Thursday, 27 November 2003

Inside View

While the rest of the media camped outside Hulme’s very own Camp X-Ray last week, a Big Issue in the North reporter spent 24 hours as a prisoner inside the compound sampling US style military hospitality.


I like to think I’m pretty much prepared for anything modern art can throw up nowadays. Once you’ve seen Gunther Van Hagens’ dead bodies and Andres Serrano’s Piss Christ you’ve seen it all. Right?

But when taking in a new art project involves being bundled into the back of a jeep by armed guards in military uniform you begin to wonder. I started to wonder some more after arriving at a prison camp surrounded by coils of razor wire with a machine gun bearing down on me. More still when I was handcuffed, a bag put over my head and ordered to kneel in wet sand.

By the time I’d been fingerprinted, handed a wet sleeping bag, an orange ‘rail workers’ uniform, made to wear ear muffs and blacked-out goggles and re-named as prisoner F61274 the message was sinking in. Fast. This is no budgie shooting prank or curry carton kickabout. This is performance art with a difference. The aim? To bring the shadowy world of state terrorism into more familiar surroundings. Criticised by judges and lawyers from around the world, the US interment camp at Guantanamo Bay has been slammed as a “legal black hole”. By holding 662 ‘detainees’ without any legal rights it openly violates every international law.

So when a fully operational miniature version of that black hole turns up round the back of Asda in Hulme it’s bound to make people sit up and take notice.

And that’s the beauty of Jai Redman’s madcap creation. During the 24-hours I spent in Camp X-Ray I saw late night stragglers and drunks stagger past the compound and rub their eyes in disbelief at the sight of a sniper looming from beyond an eerily lit prison camp.

I saw children and pram pushers gawping at the sight of shackled prisoners under armed guard while in the exercise yard for our daily 15 minutes of physical activity. Mothers stared quizzically and shouted: “Is this a film set?” one of the children asked: “Mummy are the prisoners going to die?”

I heard how a newsagent from Burnley had closed his shop to come and cheer Redman’s efforts. And of how a car load of lads had driven from Newcastle just to see the camp after reading about it in a national newspaper. They wanted to register their anger at American justice.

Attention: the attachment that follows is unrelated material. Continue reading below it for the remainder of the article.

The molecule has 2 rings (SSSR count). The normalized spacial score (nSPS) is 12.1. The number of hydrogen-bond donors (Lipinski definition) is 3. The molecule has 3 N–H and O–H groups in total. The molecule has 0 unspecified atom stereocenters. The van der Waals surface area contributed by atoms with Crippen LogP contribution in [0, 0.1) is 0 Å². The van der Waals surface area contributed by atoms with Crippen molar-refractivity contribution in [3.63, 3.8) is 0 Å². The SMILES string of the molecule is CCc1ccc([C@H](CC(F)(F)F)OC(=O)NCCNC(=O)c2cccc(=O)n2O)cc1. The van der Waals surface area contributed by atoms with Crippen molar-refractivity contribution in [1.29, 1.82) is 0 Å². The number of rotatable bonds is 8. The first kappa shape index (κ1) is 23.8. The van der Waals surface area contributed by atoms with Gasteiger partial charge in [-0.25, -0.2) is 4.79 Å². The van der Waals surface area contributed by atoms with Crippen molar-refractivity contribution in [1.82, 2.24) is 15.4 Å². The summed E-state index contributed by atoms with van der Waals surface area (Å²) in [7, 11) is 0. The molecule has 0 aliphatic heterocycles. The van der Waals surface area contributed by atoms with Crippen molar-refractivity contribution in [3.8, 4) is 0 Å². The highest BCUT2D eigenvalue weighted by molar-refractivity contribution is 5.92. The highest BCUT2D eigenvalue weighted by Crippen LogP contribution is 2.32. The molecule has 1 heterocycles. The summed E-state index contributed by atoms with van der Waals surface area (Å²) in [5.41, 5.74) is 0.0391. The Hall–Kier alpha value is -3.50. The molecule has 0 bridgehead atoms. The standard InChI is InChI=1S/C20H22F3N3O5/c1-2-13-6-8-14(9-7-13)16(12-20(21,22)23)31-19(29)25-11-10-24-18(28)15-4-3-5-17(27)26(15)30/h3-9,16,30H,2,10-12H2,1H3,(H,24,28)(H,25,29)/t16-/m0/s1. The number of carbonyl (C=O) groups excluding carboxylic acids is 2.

That’s justice where ‘prisoners’ are not called prisoners. They’re not allowed access to a lawyer or a fair trial. They’re kept without being charged of a crime. Their identity is not released so prisoner’s families might not even know where they were. They’re not even granted POW status or told when they might be released. They’re simply kept indefinitely in sub-human conditions as ‘detainees’.

I heard also how Jai had been besieged by requests from mothers from as far afield as Southampton to volunteer as ‘prisoners’.

They too were angry at the American concept of ‘might is right’, appalled at what could become the most distasteful enduring legacy of the Bush administration, now on show in Hulme.

No-one stumbling across something as inconspicuous as Chandler’s tarantula on a slice of angel cake could ignore it. Not even if they tried.

But what of the conditions we volunteers endured? Did they provide any insights into the Guantanamo Bay experience?

Certainly kneeling in wet sand for any length of time while handcuffed and unable to see or hear anything is far from comfortable. The overwhelming sense of powerlessness could easily be described as soul-destroying. And for may it is.

Suicide attempts are slowly rising at the internment camp in Guantanamo Bay and you can see why. May inmates have no proven terrorist connections whatsoever and with CIA Director George Tenet announcing on Newsnight earlier this year that he believe at least nine out of 12 Kuwaitis held at the internment are innocent, it’s becoming increasingly obvious that this is far from ideal ‘catch-all’ system.

Now renamed Camp Delta, many of the inmates have been held there for two years and the thought of how someone who’s innocent would handle an indefinite stay that takes in long spells of sensory deprivation, isolation and being treated worse than a dog is extremely sobering. I felt bewildered, disorientated and dizzy after just 20 minutes of kneeling in the now customary garbs of handcuffs, ear muffs and face mask. And that was with the guarantee I could leave at any time.

Yet while Amnesty International have been refused permission to inspect conditions at Camp Delta it’s highly unlikely they’d be troubled by any human rights violations if they’d paid Camp X-Ray in Hulme a visit. If the truth were told we got off very lightly. For most of the time we were allowed to freely associate with other prisoners in the compound and after an initial welcome of the quasi-brutish discipline a jovial banter started up between the prisoners and guards. “You filthy scum, you killed my brother in Kuwait,” was a common greeting from the guards, followed by a sly grin.

For most of my stay there was a palpable tension between what the guards were supposed to be doing and what they were comfortable doing. All too often an outward display of sadistic toughness gave way to an almost caring touch. “Can you not tie my handcuffs so tightly,” I asked one of the guards. “Oh alright then,” he grumbled, loosening my cuffs and asking if I wanted a cigarette. After all, these were artists, DJs and friends of Redman’s collective. Not top military brass.